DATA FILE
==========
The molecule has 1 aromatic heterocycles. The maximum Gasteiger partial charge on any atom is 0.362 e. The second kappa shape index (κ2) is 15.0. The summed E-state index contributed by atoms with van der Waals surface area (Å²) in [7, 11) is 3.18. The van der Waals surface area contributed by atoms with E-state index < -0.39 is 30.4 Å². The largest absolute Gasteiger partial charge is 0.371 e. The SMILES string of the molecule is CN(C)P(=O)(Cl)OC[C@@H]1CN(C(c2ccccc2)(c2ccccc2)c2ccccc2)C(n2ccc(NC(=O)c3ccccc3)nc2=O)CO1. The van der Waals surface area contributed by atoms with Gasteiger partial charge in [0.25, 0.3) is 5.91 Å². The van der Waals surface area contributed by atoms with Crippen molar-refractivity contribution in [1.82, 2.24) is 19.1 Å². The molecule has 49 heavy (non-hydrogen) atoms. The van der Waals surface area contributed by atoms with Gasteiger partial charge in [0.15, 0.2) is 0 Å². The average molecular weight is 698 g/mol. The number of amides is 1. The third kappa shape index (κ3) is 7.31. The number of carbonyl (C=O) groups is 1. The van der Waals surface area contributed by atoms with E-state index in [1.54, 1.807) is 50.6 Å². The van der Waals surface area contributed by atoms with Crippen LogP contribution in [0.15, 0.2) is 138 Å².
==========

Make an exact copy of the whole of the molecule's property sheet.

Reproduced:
The molecule has 1 aromatic heterocycles. The maximum Gasteiger partial charge on any atom is 0.362 e. The second kappa shape index (κ2) is 15.0. The summed E-state index contributed by atoms with van der Waals surface area (Å²) in [7, 11) is 3.18. The van der Waals surface area contributed by atoms with E-state index < -0.39 is 30.4 Å². The largest absolute Gasteiger partial charge is 0.371 e. The SMILES string of the molecule is CN(C)P(=O)(Cl)OC[C@@H]1CN(C(c2ccccc2)(c2ccccc2)c2ccccc2)C(n2ccc(NC(=O)c3ccccc3)nc2=O)CO1. The van der Waals surface area contributed by atoms with Gasteiger partial charge in [0.25, 0.3) is 5.91 Å². The van der Waals surface area contributed by atoms with Crippen molar-refractivity contribution in [1.82, 2.24) is 19.1 Å². The molecule has 49 heavy (non-hydrogen) atoms. The van der Waals surface area contributed by atoms with Gasteiger partial charge in [0.15, 0.2) is 0 Å². The average molecular weight is 698 g/mol. The number of amides is 1. The third kappa shape index (κ3) is 7.31. The number of carbonyl (C=O) groups is 1. The van der Waals surface area contributed by atoms with E-state index in [1.54, 1.807) is 50.6 Å². The van der Waals surface area contributed by atoms with Crippen LogP contribution in [0.15, 0.2) is 138 Å².